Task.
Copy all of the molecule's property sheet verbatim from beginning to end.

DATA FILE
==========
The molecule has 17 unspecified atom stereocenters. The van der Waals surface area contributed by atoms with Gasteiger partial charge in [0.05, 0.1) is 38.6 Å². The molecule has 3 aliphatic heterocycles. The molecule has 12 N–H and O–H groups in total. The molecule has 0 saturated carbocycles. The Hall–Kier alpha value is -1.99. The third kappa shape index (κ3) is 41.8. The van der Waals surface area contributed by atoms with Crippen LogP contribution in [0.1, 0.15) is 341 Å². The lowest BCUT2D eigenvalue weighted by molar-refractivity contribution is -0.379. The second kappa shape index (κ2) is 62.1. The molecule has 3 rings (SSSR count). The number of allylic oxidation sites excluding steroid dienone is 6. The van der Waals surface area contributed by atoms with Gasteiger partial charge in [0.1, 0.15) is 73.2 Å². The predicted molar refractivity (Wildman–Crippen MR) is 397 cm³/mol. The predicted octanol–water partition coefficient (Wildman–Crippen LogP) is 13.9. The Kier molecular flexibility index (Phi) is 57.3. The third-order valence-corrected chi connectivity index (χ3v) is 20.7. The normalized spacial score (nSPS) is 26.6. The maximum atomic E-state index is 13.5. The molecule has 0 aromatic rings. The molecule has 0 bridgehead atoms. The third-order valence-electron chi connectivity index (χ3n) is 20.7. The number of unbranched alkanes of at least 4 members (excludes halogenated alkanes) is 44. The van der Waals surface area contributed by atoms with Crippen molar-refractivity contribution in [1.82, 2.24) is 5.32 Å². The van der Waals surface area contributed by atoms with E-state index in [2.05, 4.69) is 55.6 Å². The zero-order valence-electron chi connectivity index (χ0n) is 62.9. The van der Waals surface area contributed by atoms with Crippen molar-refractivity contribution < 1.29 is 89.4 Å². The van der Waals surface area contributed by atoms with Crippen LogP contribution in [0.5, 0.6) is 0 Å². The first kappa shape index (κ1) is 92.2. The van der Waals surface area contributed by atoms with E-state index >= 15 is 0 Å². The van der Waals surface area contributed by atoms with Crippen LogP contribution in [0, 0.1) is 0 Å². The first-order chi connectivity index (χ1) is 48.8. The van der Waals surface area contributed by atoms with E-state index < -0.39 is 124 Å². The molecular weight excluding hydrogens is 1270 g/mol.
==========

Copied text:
The molecule has 17 unspecified atom stereocenters. The van der Waals surface area contributed by atoms with Gasteiger partial charge in [0.05, 0.1) is 38.6 Å². The molecule has 3 aliphatic heterocycles. The molecule has 12 N–H and O–H groups in total. The molecule has 0 saturated carbocycles. The Hall–Kier alpha value is -1.99. The third kappa shape index (κ3) is 41.8. The van der Waals surface area contributed by atoms with Crippen LogP contribution in [0.1, 0.15) is 341 Å². The lowest BCUT2D eigenvalue weighted by molar-refractivity contribution is -0.379. The second kappa shape index (κ2) is 62.1. The molecule has 3 rings (SSSR count). The number of allylic oxidation sites excluding steroid dienone is 6. The van der Waals surface area contributed by atoms with Gasteiger partial charge in [0.1, 0.15) is 73.2 Å². The predicted molar refractivity (Wildman–Crippen MR) is 397 cm³/mol. The predicted octanol–water partition coefficient (Wildman–Crippen LogP) is 13.9. The Kier molecular flexibility index (Phi) is 57.3. The third-order valence-corrected chi connectivity index (χ3v) is 20.7. The normalized spacial score (nSPS) is 26.6. The maximum atomic E-state index is 13.5. The molecule has 0 aromatic rings. The molecule has 0 bridgehead atoms. The third-order valence-electron chi connectivity index (χ3n) is 20.7. The number of unbranched alkanes of at least 4 members (excludes halogenated alkanes) is 44. The van der Waals surface area contributed by atoms with Crippen molar-refractivity contribution in [1.82, 2.24) is 5.32 Å². The van der Waals surface area contributed by atoms with E-state index in [2.05, 4.69) is 55.6 Å². The zero-order valence-electron chi connectivity index (χ0n) is 62.9. The van der Waals surface area contributed by atoms with Crippen molar-refractivity contribution < 1.29 is 89.4 Å². The van der Waals surface area contributed by atoms with Crippen LogP contribution in [0.5, 0.6) is 0 Å². The first kappa shape index (κ1) is 92.2. The van der Waals surface area contributed by atoms with E-state index >= 15 is 0 Å². The van der Waals surface area contributed by atoms with Crippen LogP contribution in [0, 0.1) is 0 Å². The first-order chi connectivity index (χ1) is 48.8. The van der Waals surface area contributed by atoms with E-state index < -0.39 is 124 Å². The molecular weight excluding hydrogens is 1270 g/mol.